• Re:Kinda sucks (Score:5, Interesting)

    by hedwards (940851) on Monday January 16, 2012 @03:19PM (#38717108)

    The problem is that e85 has less energy than standard gas does and typically you don't see a corresponding drop in price per gallon. Ethanol itself has less energy than gasoline does so you end up with less gas mileage than you would with regular gas. Claiming otherwise is just plain ignorant and requires one to ignore the laws of thermodynamics.

  • Solar Energy Storage (Score:3, Interesting)

    by torklugnutz (212328) on Monday January 16, 2012 @03:22PM (#38717138) Homepage

    E85 will make perfect sense once petroleum is removed from the distilling process. Ethanol will be one of many methods to "store" solar energy. It's still going to continue to be important in the internal combustion field. Current marketplace E85 doesn't make much sense, but it is a stepping stone. It's not a dead end technology, it's just one that requires a good amount of energy to to expended on its manufacture. Eventually, the price of this energy will decrease.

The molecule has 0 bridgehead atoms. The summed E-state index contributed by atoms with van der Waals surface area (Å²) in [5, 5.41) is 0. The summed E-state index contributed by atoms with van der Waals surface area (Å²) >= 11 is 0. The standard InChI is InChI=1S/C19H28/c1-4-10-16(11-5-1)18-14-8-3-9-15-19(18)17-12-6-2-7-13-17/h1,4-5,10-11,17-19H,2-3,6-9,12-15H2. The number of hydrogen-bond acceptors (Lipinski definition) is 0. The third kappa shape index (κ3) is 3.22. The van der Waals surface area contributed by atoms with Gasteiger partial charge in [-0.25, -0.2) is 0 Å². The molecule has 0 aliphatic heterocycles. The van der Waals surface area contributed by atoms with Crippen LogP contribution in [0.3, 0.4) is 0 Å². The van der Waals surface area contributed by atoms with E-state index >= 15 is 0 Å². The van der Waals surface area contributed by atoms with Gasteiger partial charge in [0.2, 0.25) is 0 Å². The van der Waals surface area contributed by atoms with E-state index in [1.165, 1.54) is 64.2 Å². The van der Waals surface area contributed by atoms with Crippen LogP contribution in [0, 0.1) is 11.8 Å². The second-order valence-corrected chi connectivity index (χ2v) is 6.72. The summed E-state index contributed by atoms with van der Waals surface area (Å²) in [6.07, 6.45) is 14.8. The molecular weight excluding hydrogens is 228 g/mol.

• Lets keep E85, but.. (Score:5, Interesting)

    by bhcompy (1877290) on Monday January 16, 2012 @03:27PM (#38717210)
    lets switch to switchgrass please. You don't need to waste food or farmland for switchgrass, it grows in many difficult conditions and is cheaper to manage by far. It also has better energy energy content by far.
  • Re:Kinda sucks (Score:5, Interesting)

    by LWATCDR (28044) on Monday January 16, 2012 @03:28PM (#38717224) Homepage Journal

    But it has a higher octane rating.
    If you didn't have to have the "flex fuel" option then you could get better milage out of E85. Cars could run higher compression ratios and more spark advance. You could get very close or higher mileage out of E85 than Gasoline then... Oh and no breaking or bending of the laws of thermodynamics required. With the current compromise flex fuel set up you are correct.

  • Re:Kinda sucks (Score:4, Interesting)

    by thebigmacd (545973) on Monday January 16, 2012 @03:36PM (#38717342)

    Actually, the flex fuel setup is not a compromise in terms of timing and mixture...an E85 vehicle has a ratio sensor in the fuel line that tells the ECU how much ethanol there is in the fuel. The ECU in turn advances timing and leans mixture when practical.

    The issue is that thermodynamics still win out. If a car isn't turbocharged or stupidly high compression, being able to advance timing and run leaner isn't much of an advantage at all.

    Even in a turbocharged car, during cruise you can already lean and advance the engine like crazy with regular gasoline as there is very little load on it.